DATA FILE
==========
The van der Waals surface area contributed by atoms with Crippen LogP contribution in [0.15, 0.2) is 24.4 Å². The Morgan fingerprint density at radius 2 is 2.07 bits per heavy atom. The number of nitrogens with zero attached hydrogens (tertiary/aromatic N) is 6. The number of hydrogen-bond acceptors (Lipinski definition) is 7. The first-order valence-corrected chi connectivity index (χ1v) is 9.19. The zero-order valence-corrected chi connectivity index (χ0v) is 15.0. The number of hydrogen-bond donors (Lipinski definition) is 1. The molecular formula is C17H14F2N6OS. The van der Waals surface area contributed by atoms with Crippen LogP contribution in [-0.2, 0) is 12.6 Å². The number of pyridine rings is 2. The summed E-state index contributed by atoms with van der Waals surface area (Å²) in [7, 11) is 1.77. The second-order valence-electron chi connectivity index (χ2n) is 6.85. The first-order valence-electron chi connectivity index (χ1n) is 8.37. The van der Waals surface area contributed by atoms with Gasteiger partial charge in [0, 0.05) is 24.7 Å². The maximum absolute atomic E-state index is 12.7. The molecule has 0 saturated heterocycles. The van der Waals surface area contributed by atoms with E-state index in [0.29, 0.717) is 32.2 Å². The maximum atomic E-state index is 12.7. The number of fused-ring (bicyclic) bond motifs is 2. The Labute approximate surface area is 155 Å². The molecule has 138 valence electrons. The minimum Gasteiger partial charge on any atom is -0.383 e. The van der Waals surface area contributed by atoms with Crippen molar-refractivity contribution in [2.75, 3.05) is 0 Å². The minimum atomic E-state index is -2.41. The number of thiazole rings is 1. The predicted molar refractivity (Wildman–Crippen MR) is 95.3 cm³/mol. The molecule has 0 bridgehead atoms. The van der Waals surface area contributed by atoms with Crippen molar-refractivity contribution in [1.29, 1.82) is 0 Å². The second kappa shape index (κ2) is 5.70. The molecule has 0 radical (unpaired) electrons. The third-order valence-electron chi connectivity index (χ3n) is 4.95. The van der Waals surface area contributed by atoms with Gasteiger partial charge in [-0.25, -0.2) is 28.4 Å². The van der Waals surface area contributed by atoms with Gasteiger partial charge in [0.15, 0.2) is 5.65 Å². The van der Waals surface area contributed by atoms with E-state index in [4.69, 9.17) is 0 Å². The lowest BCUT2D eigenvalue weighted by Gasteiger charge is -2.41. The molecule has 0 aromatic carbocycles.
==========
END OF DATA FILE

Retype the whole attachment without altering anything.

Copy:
The van der Waals surface area contributed by atoms with Crippen LogP contribution in [0.15, 0.2) is 24.4 Å². The Morgan fingerprint density at radius 2 is 2.07 bits per heavy atom. The number of nitrogens with zero attached hydrogens (tertiary/aromatic N) is 6. The number of hydrogen-bond acceptors (Lipinski definition) is 7. The first-order valence-corrected chi connectivity index (χ1v) is 9.19. The zero-order valence-corrected chi connectivity index (χ0v) is 15.0. The number of hydrogen-bond donors (Lipinski definition) is 1. The molecular formula is C17H14F2N6OS. The van der Waals surface area contributed by atoms with Crippen LogP contribution in [-0.2, 0) is 12.6 Å². The number of pyridine rings is 2. The summed E-state index contributed by atoms with van der Waals surface area (Å²) in [7, 11) is 1.77. The second-order valence-electron chi connectivity index (χ2n) is 6.85. The first-order valence-electron chi connectivity index (χ1n) is 8.37. The van der Waals surface area contributed by atoms with Gasteiger partial charge in [0, 0.05) is 24.7 Å². The maximum absolute atomic E-state index is 12.7. The molecule has 0 saturated heterocycles. The van der Waals surface area contributed by atoms with E-state index in [0.29, 0.717) is 32.2 Å². The maximum atomic E-state index is 12.7. The number of fused-ring (bicyclic) bond motifs is 2. The Labute approximate surface area is 155 Å². The molecule has 138 valence electrons. The minimum Gasteiger partial charge on any atom is -0.383 e. The van der Waals surface area contributed by atoms with Crippen molar-refractivity contribution in [2.75, 3.05) is 0 Å². The minimum atomic E-state index is -2.41. The number of thiazole rings is 1. The predicted molar refractivity (Wildman–Crippen MR) is 95.3 cm³/mol. The molecule has 0 bridgehead atoms. The van der Waals surface area contributed by atoms with Crippen molar-refractivity contribution in [1.29, 1.82) is 0 Å². The second kappa shape index (κ2) is 5.70. The molecule has 0 radical (unpaired) electrons. The third-order valence-electron chi connectivity index (χ3n) is 4.95. The van der Waals surface area contributed by atoms with Gasteiger partial charge in [-0.25, -0.2) is 28.4 Å². The van der Waals surface area contributed by atoms with Gasteiger partial charge in [0.15, 0.2) is 5.65 Å². The van der Waals surface area contributed by atoms with E-state index in [4.69, 9.17) is 0 Å². The lowest BCUT2D eigenvalue weighted by Gasteiger charge is -2.41. The molecule has 0 aromatic carbocycles.